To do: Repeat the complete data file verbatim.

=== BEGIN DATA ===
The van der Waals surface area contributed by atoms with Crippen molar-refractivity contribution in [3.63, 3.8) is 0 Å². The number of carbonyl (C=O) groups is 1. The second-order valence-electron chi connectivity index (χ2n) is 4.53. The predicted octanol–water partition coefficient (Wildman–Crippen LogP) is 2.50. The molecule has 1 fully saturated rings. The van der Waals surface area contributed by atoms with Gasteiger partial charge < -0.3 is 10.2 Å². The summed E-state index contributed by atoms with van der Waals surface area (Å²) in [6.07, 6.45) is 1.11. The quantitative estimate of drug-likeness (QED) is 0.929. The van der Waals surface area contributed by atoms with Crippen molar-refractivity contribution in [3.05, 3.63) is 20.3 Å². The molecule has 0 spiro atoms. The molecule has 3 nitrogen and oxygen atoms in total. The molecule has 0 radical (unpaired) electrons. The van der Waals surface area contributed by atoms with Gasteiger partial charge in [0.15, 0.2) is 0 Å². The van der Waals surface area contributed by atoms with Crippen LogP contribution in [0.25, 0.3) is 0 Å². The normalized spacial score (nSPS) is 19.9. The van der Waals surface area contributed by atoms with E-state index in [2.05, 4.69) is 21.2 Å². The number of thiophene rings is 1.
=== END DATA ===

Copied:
The van der Waals surface area contributed by atoms with Crippen molar-refractivity contribution in [3.63, 3.8) is 0 Å². The number of carbonyl (C=O) groups is 1. The second-order valence-electron chi connectivity index (χ2n) is 4.53. The predicted octanol–water partition coefficient (Wildman–Crippen LogP) is 2.50. The molecule has 1 fully saturated rings. The van der Waals surface area contributed by atoms with Gasteiger partial charge < -0.3 is 10.2 Å². The summed E-state index contributed by atoms with van der Waals surface area (Å²) in [6.07, 6.45) is 1.11. The quantitative estimate of drug-likeness (QED) is 0.929. The van der Waals surface area contributed by atoms with Crippen molar-refractivity contribution in [3.05, 3.63) is 20.3 Å². The molecule has 0 spiro atoms. The molecule has 3 nitrogen and oxygen atoms in total. The molecule has 0 radical (unpaired) electrons. The van der Waals surface area contributed by atoms with Gasteiger partial charge in [0.15, 0.2) is 0 Å². The van der Waals surface area contributed by atoms with Crippen LogP contribution in [0.25, 0.3) is 0 Å². The normalized spacial score (nSPS) is 19.9. The van der Waals surface area contributed by atoms with E-state index in [2.05, 4.69) is 21.2 Å². The number of thiophene rings is 1.